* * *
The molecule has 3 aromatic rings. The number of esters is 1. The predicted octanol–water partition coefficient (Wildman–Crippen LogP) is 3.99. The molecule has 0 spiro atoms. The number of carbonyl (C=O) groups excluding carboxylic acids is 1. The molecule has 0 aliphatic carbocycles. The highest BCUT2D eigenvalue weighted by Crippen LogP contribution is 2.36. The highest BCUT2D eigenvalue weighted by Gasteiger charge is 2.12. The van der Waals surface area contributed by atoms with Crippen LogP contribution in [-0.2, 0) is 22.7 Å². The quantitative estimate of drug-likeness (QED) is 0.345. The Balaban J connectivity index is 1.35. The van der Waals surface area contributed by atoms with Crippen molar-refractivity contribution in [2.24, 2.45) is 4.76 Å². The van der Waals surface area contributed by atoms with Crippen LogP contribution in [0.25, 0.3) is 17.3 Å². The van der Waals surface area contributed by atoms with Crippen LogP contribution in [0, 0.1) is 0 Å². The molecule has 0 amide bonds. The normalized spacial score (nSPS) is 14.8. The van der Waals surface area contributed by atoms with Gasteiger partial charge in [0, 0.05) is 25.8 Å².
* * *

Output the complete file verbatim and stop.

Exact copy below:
The molecule has 3 aromatic rings. The number of esters is 1. The predicted octanol–water partition coefficient (Wildman–Crippen LogP) is 3.99. The molecule has 0 spiro atoms. The number of carbonyl (C=O) groups excluding carboxylic acids is 1. The molecule has 0 aliphatic carbocycles. The highest BCUT2D eigenvalue weighted by Crippen LogP contribution is 2.36. The highest BCUT2D eigenvalue weighted by Gasteiger charge is 2.12. The van der Waals surface area contributed by atoms with Crippen LogP contribution in [-0.2, 0) is 22.7 Å². The quantitative estimate of drug-likeness (QED) is 0.345. The Balaban J connectivity index is 1.35. The van der Waals surface area contributed by atoms with Crippen molar-refractivity contribution in [2.24, 2.45) is 4.76 Å². The van der Waals surface area contributed by atoms with Crippen LogP contribution in [0.25, 0.3) is 17.3 Å². The van der Waals surface area contributed by atoms with Crippen LogP contribution in [0, 0.1) is 0 Å². The molecule has 0 amide bonds. The normalized spacial score (nSPS) is 14.8. The van der Waals surface area contributed by atoms with Gasteiger partial charge in [0, 0.05) is 25.8 Å².